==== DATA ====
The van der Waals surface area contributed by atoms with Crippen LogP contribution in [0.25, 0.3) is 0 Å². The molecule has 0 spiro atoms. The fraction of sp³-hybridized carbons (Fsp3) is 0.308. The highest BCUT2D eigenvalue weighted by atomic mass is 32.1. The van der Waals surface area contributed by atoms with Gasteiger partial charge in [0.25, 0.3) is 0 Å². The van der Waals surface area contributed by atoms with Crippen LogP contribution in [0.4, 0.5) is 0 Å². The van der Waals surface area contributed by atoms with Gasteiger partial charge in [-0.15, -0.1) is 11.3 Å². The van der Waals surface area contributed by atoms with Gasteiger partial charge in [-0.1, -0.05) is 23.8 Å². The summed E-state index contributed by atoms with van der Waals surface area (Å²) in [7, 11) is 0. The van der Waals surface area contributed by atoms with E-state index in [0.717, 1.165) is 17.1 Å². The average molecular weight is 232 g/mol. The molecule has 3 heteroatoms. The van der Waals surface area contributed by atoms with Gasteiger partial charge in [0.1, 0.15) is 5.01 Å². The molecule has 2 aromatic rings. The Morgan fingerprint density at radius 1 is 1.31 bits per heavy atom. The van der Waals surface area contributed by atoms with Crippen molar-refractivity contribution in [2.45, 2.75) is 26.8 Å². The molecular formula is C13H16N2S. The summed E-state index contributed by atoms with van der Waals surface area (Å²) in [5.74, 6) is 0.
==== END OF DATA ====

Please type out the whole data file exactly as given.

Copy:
The van der Waals surface area contributed by atoms with Crippen LogP contribution in [0.25, 0.3) is 0 Å². The molecule has 0 spiro atoms. The fraction of sp³-hybridized carbons (Fsp3) is 0.308. The highest BCUT2D eigenvalue weighted by atomic mass is 32.1. The van der Waals surface area contributed by atoms with Gasteiger partial charge in [0.25, 0.3) is 0 Å². The van der Waals surface area contributed by atoms with Crippen LogP contribution in [0.4, 0.5) is 0 Å². The van der Waals surface area contributed by atoms with Gasteiger partial charge in [-0.15, -0.1) is 11.3 Å². The van der Waals surface area contributed by atoms with Gasteiger partial charge in [-0.1, -0.05) is 23.8 Å². The summed E-state index contributed by atoms with van der Waals surface area (Å²) in [7, 11) is 0. The van der Waals surface area contributed by atoms with E-state index in [0.717, 1.165) is 17.1 Å². The average molecular weight is 232 g/mol. The molecule has 3 heteroatoms. The van der Waals surface area contributed by atoms with Gasteiger partial charge in [0.1, 0.15) is 5.01 Å². The molecule has 2 aromatic rings. The Morgan fingerprint density at radius 1 is 1.31 bits per heavy atom. The van der Waals surface area contributed by atoms with Crippen molar-refractivity contribution in [2.45, 2.75) is 26.8 Å². The molecular formula is C13H16N2S. The summed E-state index contributed by atoms with van der Waals surface area (Å²) in [5.74, 6) is 0.